OK. Back to Scott Simon’s comment about “people who enjoy what they do”. This means
every day stuff. It doesn’t mean every once in a while – like on a vacation, or in retirement.
You should seek to “do” something that you enjoy – if you do that you will be more likely to
get up every day wanting to make yourself and the world around you better. I happen to
love the early morning hours when few are up and about, the cars aren’t sizzling down the
street, and my light at the dining room table that is my home office is the only one in the
neighborhood. This is when I get to do what I love, exploring the origins of the patterns in
Nature on our planet’s surface, and the teaching of it.
This is not to suggest that you avoid those occasional adventures, those things you do to
jostle life a bit – like climbing a mountain, or traveling to a new country. Darcy Thompson,
who wrote a marvelous book called On Growth and Form about patterns in Nature, said,
“Everything is what it is because it got that way”. I can rephrase this to say more succinctly
that “history matters”. Geologic history. Human history. History of a human. When you are
my age, you too will “be the way you are because you got that way” – because you
interacted with the people along your path, and had the adventures with them. Adventures
are a wonderful way to count time in your life. They are the punctuation that keeps life
from being a run-on sentence that we are all taught to avoid. A friend of mine calls
adventures “wide aperture” experiences – in analogy with cameras, which when they are in
wide aperture mode pull in the maximum amount of light.
In thinking back to my own graduation, I can say with certainty that my “wide aperture
experiences” had only begun. They started a week after graduation when I was hired as a
sheepherder and put in charge of 1500 sheep above timberline in the San Juan Mountains
in southern Colorado for 3 months. Now, how in the world my parents dealt with this I
have never asked. Thankfully, for whatever reason, they gave me complete freedom to
choose my own way. They took to the bleachers to watch. No doubt they cringed as I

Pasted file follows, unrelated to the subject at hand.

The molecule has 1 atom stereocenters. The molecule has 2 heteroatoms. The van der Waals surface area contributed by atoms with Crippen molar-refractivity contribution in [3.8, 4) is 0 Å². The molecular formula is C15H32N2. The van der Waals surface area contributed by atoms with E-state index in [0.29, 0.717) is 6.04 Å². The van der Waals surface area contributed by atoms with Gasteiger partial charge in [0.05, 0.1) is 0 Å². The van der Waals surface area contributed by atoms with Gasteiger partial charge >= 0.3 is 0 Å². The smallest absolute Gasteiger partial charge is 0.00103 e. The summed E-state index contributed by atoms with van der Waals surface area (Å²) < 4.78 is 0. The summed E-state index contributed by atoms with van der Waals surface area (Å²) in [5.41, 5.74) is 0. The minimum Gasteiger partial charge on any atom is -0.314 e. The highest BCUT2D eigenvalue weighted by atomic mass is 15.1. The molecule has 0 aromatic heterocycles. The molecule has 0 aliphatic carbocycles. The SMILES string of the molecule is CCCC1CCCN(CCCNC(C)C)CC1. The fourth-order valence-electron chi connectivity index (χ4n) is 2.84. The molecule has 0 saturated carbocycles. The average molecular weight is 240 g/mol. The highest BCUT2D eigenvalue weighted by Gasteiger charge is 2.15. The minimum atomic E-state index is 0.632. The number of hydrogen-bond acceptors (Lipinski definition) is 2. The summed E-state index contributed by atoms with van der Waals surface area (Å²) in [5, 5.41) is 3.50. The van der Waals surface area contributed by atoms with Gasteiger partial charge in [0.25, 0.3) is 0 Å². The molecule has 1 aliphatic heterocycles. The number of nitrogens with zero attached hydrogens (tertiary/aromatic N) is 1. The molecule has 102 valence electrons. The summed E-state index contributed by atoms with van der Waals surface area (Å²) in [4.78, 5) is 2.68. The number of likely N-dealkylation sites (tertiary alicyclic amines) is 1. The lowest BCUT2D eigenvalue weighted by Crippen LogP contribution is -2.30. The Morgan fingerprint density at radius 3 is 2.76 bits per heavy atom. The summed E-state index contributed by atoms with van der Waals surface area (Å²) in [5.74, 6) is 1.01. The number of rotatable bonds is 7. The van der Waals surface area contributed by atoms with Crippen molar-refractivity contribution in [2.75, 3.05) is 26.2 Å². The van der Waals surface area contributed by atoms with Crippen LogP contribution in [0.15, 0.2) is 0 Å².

careened from herding sheep to attempting graduate school to irrigating a square mile of
grass in NW Colorado, to traveling in Africa with a pack full of cameras …the list goes
on…for years… Maybe my folks were simply too busy to worry. But I bow to them for their
implicit support. For those were formative experiences. They gave me the sense that I
could do many things. And fail at several. By the time I figured out that I craved an
academic life, I had already under my belt a number of adventures, stories to tell, images to
hold onto, and most importantly the confidence that I could do a lot of things.
And, long story short, after a PhD, and teaching in California for 15 years, I got to come back
to Colorado to teach in 2003, partnered with my wife Suzanne who is a professor in
Geography, and with twin daughters who are now sophomores in Boulder High up the
creek a bit from here. So I am ….now… a scientist, a geologist, a professor. And if I have a
legacy, if my life “stands for something”, it is through teaching of graduate students who are
now engaged in research and teaching all over the world, or undergraduates who are
simply a little better informed as citizens of our planet. It is truly an honor to teach about
our planet, and to work with students like you.
And as an earth scientist I would be remiss if I were not to point out that ours is a planet
that humans are changing in every way… Humans now move more dirt on this planet in a
year than the rest of Nature moves, … and you should already know that the greenhouse